The foul-mouthed Deadpool is back for a second round.
The foul-mouthed Deadpool is back for a second round.

What's on the big screen this week

EVERYONE'S favourite foul-mouthed superhero Deadpool is back in a very cheeky sequel.

Ryan Reynolds has done plenty of quirky publicity stunts in the lead-up to the film's release, but does it live up to the original?

As anticipation for the royal wedding reaches fever pitch, Event Cinemas will broadcast Prince Harry and Meghan Markle's nuptials on the big screen on Saturday for die-hard Royal followers.

Martin Freeman also stars in the Aussie zombie thriller Cargo, which is getting a limited cinematic release before it goes on Netflix. 

Here are this week's highlights of the big screen and why you should see them:


Deadpool 2 (MA 15+)

Foul-mouthed mutant mercenary Wade Wilson (aka Deadpool) brings together a team of fellow mutant rogues to protect a young boy of supernatural abilities from the brutal, time-traveling mutant Cable.

Why you should see it: Rising Kiwi star Julian Dennison is a great addition to this follow-up to Marvel's surprise R-rated box office hit of 2016. Ryan Reynolds is back in top form as the titular, wise-cracking hero in this satisfying sequel. Read the review.


The Royal Wedding (TBA)

Event Cinemas will broadcast His Royal Highness Prince Harry's wedding to Meghan Markle on the big screen in special Saturday night screenings.

Why you should see it: It's the wedding of the year and seeing Harry and Meghan's fairy tale up on the big screen adds an even greater sense of occasion for Royal fans.


Cargo (MA 15+)

Stranded in rural Australia in the aftermath of a violent pandemic, an infected father desperately seeks a new home for his infant child, and a means to protect her from his own changing nature.

Why you should see it: Martin Freeman stars in this outback thriller, which was inspired by Aussie filmmakers' Yolanda Ramke and Ben Howling Tropfest short film of the same name. The film is showing in limited cinemas and will then be available to stream on Netflix in the coming months. Read the review.



Life of the Party (M)

When her husband suddenly dumps her, housewife Deanna turns regret into re-set by going back to college - landing in the same class and school as her daughter. Plunging headlong into the campus experience, Deanna embraces freedom, fun, and frat boys on her own terms.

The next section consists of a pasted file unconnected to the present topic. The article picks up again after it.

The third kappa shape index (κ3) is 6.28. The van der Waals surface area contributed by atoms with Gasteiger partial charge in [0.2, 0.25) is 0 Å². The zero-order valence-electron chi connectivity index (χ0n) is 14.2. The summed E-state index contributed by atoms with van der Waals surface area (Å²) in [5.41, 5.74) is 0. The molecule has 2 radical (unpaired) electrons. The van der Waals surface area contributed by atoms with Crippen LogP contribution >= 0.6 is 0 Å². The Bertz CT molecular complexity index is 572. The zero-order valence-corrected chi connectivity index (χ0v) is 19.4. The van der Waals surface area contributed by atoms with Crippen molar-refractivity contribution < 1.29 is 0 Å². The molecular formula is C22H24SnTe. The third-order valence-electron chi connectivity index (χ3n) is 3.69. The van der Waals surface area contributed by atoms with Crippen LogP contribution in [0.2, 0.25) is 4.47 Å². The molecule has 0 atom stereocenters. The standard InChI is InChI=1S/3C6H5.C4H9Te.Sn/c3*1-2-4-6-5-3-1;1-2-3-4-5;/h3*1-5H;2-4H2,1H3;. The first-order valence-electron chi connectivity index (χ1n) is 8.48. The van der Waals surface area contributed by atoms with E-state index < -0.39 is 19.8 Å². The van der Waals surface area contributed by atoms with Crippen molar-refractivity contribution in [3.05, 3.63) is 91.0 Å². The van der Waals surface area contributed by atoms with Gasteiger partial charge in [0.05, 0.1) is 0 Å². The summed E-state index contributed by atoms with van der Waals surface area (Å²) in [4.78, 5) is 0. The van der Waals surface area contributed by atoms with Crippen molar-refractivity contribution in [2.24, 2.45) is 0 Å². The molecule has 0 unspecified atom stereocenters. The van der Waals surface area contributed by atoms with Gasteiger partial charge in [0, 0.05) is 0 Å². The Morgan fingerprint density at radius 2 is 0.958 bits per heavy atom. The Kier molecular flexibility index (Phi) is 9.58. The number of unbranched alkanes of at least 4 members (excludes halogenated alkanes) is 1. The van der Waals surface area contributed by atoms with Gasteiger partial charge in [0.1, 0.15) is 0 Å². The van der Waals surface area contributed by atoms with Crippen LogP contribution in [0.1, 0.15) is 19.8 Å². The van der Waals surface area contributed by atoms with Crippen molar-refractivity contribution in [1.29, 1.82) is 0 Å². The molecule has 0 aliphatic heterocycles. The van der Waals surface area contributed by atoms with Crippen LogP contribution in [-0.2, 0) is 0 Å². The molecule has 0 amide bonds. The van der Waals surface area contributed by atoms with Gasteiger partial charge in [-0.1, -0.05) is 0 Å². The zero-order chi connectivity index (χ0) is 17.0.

Why you should see it: If you like Melissa McCarthy's brand of slapstick humour then you'll like this back-to-school romp. Plus Aussie Jacki Weaver makes a great cameo as Deanna's mum Sandy.


Tully (M)

Marlo, a mother of three including a newborn, who is gifted a night nanny by her brother. Hesitant to the extravagance at first, Marlo comes to form a unique bond with the thoughtful, surprising, and sometimes challenging young nanny named Tully.

Why you should see it: Director Jason Reitman and writer Diablo Cody prove third time's a charm in this warts-and-all look at motherhood. The chemistry between Charlize Theron and Mackenzie Davis is captivating. Read the review.


Crooked House (PG)

In Agatha Christie's most twisted tale, a spy-turned-private-detective is lured by his former lover to catch her grandfather's murderer before Scotland Yard exposes dark family secrets.

Why you should see it: Glenn Close and Gillian Anderson shine in this tangled mystery, which faithfully portrays Christie's shocking ending.


Chappaquiddick (M)

Ted Kennedy's life and political career become derailed after he is involved in a fatal 1969 car accident that claims the life of a young campaign strategist, Mary Jo Kopechne.

Why you should see it: This lesser-known Kennedy scandal makes for great dramatic mining in this period film examining life in the public eye. Read the review.



Breath (M)

Two teenage boys, hungry for discovery, form an unlikely friendship with a mysterious older adventurer who pushes them to take risks that will have a lasting and profound impact on their lives.

Why you should see it: Director and star Simon Baker has managed to capture the essence of Tim Winton's award-winning novel of the same name. He's joined on screen by some exciting young actors in their first-ever roles. Read the review.


Avengers: Infinity War (M)

The Avengers and their allies must be willing to sacrifice all in an attempt to defeat the powerful Thanos before his blitz of devastation and ruin puts an end to the universe.

Why you should see it: Marvel has taken some big risks with this film in which no superhero is safe as Thanos proves to be a formidable foe. Read the review.


I Feel Pretty (M)

After a freak accident, Renee wakes up to a completely new reflection, believing she is now the most beautiful woman in the world. With a newfound confidence, she is empowered to live her life fearlessly and flawlessly.

Why you should see it: Amy Schumer always has her funny moments, but this film hits you over the head with the same joke. Overall, it's just not that funny.  Read the review.  


The Guernsey Literary and Potato Peel Society (M)

A writer forms an unexpected bond with the residents of Guernsey Island in the aftermath of World War II when she decides to write a book about their experiences during the war.

Why you should see it: This charming British film tells a fascinating, but little-known story - along with a heart-warming romance -  and Lily James's Juliet is easy to fall in love with.  Read the review.

Telstra outage hits 4G, 3G and SMS services

Telstra outage hits 4G, 3G and SMS services

Bundaberg user got an error message checking outage page

'Good bloke' Peter Miles was a violent selfish monster

'Good bloke' Peter Miles was a violent selfish monster

Why we must change how we speak about family killers

Beaudesert Woolies to put the fun in fruit and veg at fair

Beaudesert Woolies to put the fun in fruit and veg at fair

Kids will have the opportunity to try new fruit and vegetables.

Local Partners